LAS VEGAS — Audiences are becoming interested in 3-D television, and the industry must satisfy that demand for 3-D movies to thrive.
That was the message from a series of panels Sunday morning at the Digital Cinema Summit held at the Las Vegas Convention Center.
Phil Lelyveld, a strategy adviser for the Entertainment Technology Center at USC, hailed the momentum behind 3-D movies but warned, “If we don’t show visible progress now (on 3-D in the home), this momentum could die and move into a niche environment.”
Lelyveld led a panel offering the studio perspective on home 3-D. Others on the panel were Darcy Antonellis, Warner Bros. president of technical operations; Real D co-founder Josh Greer; and Nandhu Nandhakumar, senior VP of advanced technology at LG Electronics.
Antonellis said Warner has identified 40 titles in its library that are candidates for conversion to 3-D. “We’re working on both new titles and on trying to revitalize our library,” she said.
But that effort depends on being able to tap into homevideo revenues that aren’t available because 3-D TV is in its infancy, with multiple incompatible formats and almost no penetration of the home market.
“We want to move it into more of a ‘long tail’ experience,” Antonellis said. “It changes the whole economic model.”
At the corporate level, Warner has been somewhat reticent on 3-D as it is still negotiating deals for virtual print fees, but the studio had a surprise 3-D hit in “Journey to the Center of the Earth.”
Antonellis and other panelists agreed it is essential that the industry make buying a 3-D TV simple so that consumers know what they need, understand what they’ll get and enjoy the experience once they have it.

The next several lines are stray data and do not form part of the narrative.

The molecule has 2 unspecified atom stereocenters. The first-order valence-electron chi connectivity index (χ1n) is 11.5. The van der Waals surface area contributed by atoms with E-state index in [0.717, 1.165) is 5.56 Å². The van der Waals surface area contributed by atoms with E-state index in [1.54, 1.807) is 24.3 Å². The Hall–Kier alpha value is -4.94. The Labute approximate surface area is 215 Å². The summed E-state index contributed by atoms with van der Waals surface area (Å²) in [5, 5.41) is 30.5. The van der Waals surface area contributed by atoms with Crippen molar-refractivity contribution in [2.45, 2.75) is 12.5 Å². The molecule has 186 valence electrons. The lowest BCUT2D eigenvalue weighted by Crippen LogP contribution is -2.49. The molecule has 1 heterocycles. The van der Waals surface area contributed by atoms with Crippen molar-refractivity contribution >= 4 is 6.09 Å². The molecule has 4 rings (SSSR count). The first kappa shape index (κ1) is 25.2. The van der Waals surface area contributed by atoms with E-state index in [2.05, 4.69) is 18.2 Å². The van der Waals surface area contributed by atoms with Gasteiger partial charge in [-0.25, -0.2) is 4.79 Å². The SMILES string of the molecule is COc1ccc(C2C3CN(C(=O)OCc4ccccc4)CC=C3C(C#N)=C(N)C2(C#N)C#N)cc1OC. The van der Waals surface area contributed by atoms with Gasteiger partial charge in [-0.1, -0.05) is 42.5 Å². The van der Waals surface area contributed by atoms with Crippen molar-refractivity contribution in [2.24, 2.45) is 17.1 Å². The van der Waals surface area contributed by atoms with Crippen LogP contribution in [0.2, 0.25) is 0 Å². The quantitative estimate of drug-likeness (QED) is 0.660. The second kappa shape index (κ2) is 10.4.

“I need to be sure,” Antonellis said, “and our marketing folks will ask this: Will the experience be the same across all devices? Will the features be the same across all devices? Those are reasonable questions to ask.”
She added that Warner expects to see “a fair amount of movement in (the 3-D TV) space” in 2010.
For now, homevideo 3-D releases such as Warner’s “Journey” are going out in anaglyph format, similar to the old red/green glasses method that almost everyone wants to put behind them.
“I would call anaglyph a necessary evil right now,” said Greer. “For people who’ve never seen 3-D, it’s kind of like the gateway drug. It lets you know there’s a possibility.” However, he added, many viewers don’t like it.
In an earlier presentation, Entertainment Technology Center executive director David Wertheimer presented research showing that audience interest in 3-D is growing and is strongest among people who’ve seen 3-D movies.
“I guarantee if you did this survey in the ’50s or ’70s and ’80s,” said Wertheimer, “you would have gotten the opposite response: ‘I have no interest in seeing another 3-D movie; I have no interest in having it in my home,’ because those earlier versions of 3-D were so uncomfortable to watch.”
For example, the ETC’s statistics show that half of consumers overall would pay extra for a 3-D television, but among people who’ve seen a 3-D movie in the last year, that number climbs to more than 60%, with 30% willing to pay $100 extra.
Moreover, ETC research shows consumers who’ve seen recent 3-D movies are undeterred by the prospect of wearing glasses at home to watch 3-D.
The strongest interest in 3-D, said Wertheimer, is among the 18-29 demo, especially those with children in the home. It’s unclear, he said, whether that’s because younger auds like 3-D or because so many 3-D releases have been aimed at children and families.
Wertheimer also said that consumer interest in 3-D is similar to the response to high-def TV. Consumers were skeptical at first, but “they’d see content in high-def and say, ‘Wow, I’ve got to have that.’ The same thing is happening with 3-D.”
There will be a separate 3-D Techzone at the 2010 Consumer Electronics Show to display 3-D home electronics.